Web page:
Additionally, the Supreme Court has consistently taken notice of the pervasive practice of state-sponsored sex discrimination in this country. Congress heard testimony to the same effect at the time it extended Title VII to the States. Thus, there is no basis for holding that Congress lacked the power to authorize private suits against state employers accused of violating Title VII's prohibition on sex discrimination, or to challenge the constitutionality of Title VII as it applies to state governments.III. ARGUMENT
In Seminole Tribe of Florida v. Florida, 517 U.S. 44 (1996), the Supreme Court set forth the following two-part inquiry to determine whether a statute validly abrogates a State's Eleventh Amendment immunity:
we ask two questions: first, whether Congress has unequivocally expressed its intent to abrogate the immunity; and second, whether Congress has acted pursuant to a valid exercise of power.
Id. at 55 (citations and quotations omitted). The Seminole Tribe Court held that Congress could not use its Article I powers to abrogate the States' Eleventh Amendment immunity. See id. at 59-73. The Court reaffirmed, however, that Congress may use its power "to enforce, by appropriate legislation," the Fourteenth Amendment, U.S. Const. Amend. XIV, ï½§ 5, to abrogate the States' Eleventh Amendment immunity to private suits in federal court. See Seminole Tribe, 517 U.S. at 59; see also Cisneros v. Wilson, 226 F.3d 1113, 1119 (10th Cir. 2000).
A. CONGRESS UNEQUIVOCALLY EXPRESSED ITS INTENT
TO ABROGATE STATES' ELEVENTH AMENDMENT
IMMUNITY TO TITLE VII CLAIMS
Title VII prohibits employers from discriminating on the basis of sex in the compensation, terms, conditions, or privileges of employment. See 42 U.S.C. ï½§ 2000e-2(a). Although Title VII as originally enacted did not subject States to liability, in 1972 Congress amended the statute to include "governments [and] governmental agencies" within its definition of "person," and, by extension, its definition of "employer." 42 U.S.C. ï½§ï½§ 2000e(a), 2000e(b). In Fitzpatrick v. Bitzer, the Supreme Court held that this amending language demonstrated with sufficient clarity that "congressional authorization to sue the State as employer is clearly present." Id. at 452 (citation and quotations omitted). Indeed, the Supreme Court later explained that "[i]n Fitzpatrick v. Bitzer, the Court found present in Title VII of the Civil Rights Act of 1964 the 'threshold fact of congressional authorization' to sue the State as employer, because the statute made explicit reference to the availability of a private action against state and local governments in the event the Equal Employment Opportunity Commission or the Attorney General failed to bring failed to bring suit or effect a conciliation agreement." Quern v. Jordan, 440 U.S. 332, 344 (1979)(citation omitted).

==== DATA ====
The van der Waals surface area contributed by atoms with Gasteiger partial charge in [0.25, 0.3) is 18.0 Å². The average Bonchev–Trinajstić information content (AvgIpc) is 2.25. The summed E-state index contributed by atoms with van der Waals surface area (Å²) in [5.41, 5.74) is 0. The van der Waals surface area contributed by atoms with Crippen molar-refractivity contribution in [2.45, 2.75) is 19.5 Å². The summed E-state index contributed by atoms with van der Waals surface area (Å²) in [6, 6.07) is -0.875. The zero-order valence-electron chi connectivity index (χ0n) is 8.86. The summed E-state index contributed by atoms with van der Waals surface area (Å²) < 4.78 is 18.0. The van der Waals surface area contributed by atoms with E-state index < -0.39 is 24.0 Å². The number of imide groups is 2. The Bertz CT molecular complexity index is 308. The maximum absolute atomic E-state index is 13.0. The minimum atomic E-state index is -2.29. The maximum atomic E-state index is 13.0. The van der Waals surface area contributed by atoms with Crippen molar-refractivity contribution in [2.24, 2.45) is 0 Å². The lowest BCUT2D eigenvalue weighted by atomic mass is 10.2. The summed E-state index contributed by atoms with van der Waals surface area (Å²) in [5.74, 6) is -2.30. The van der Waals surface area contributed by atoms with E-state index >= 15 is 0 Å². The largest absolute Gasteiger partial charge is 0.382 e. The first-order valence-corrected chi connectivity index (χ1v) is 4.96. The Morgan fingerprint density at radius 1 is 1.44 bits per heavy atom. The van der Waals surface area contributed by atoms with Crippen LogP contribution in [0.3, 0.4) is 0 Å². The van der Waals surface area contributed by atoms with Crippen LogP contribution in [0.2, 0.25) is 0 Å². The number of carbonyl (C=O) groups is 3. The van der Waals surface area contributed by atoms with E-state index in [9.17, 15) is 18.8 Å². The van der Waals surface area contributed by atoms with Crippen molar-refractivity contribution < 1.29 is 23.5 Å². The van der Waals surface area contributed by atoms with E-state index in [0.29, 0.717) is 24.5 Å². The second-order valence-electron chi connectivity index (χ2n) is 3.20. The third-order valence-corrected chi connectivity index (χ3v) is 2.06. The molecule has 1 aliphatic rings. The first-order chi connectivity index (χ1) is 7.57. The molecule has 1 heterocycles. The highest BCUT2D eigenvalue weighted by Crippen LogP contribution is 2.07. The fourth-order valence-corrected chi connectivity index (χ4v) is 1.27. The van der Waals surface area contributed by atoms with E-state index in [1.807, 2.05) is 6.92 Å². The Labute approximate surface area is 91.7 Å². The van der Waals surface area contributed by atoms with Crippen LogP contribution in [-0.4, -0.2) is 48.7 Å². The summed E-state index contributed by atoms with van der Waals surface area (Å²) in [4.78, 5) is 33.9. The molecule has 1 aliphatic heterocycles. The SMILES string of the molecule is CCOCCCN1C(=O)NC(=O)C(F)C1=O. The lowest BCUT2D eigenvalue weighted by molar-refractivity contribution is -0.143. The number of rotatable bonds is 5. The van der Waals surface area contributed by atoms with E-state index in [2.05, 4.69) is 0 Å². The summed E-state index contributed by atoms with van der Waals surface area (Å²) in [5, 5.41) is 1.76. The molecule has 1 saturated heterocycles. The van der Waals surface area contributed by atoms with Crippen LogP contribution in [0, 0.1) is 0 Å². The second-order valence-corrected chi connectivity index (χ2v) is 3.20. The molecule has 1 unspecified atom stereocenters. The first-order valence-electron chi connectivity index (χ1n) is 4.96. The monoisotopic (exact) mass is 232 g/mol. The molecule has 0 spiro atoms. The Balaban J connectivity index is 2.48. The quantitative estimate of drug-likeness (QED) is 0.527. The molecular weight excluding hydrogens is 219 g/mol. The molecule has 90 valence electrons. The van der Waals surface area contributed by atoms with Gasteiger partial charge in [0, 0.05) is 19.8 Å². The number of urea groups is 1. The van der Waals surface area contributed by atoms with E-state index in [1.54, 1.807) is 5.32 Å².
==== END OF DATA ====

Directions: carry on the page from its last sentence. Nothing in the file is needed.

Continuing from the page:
Subsequent to Fitzpatrick v. Bitzer, Courts of Appeals have consistently held that the 1972 and 1991 (1)Civil Rights Acts abrogated the States' Eleventh Amendment immunity. Okruhlik v. University of Arkansas, 255 F.3d 615, 622 (8th Cir. June 20, 2001)(citing Johnson v. University of Cincinnati, 215 F.3d 561, 571 (6th Cir. 2000); In re Employment Discrimination Litigation Against the State of Alabama, 198 F.3d 1305, 1316-17 (5th Cir. 1999); Ussery v. Louisiana, 150 F.3d 431, 434-435 (5th Cir. 1998); Blanciak v. Allegheny Ludlum Corp., 77 F.3d 690, 696 n. 4 (3d Cir. 1996); Cerrato v. San Francisco Community College, 26 F.3d 968, 975-76 (9th Cir. 1994); Winbush v. Iowa, 66 F.3d 1471, 1483 (8th Cir. 1995); Greenwood v. Ross, 778 F.2d 448, 453 (8th Cir. 1985)).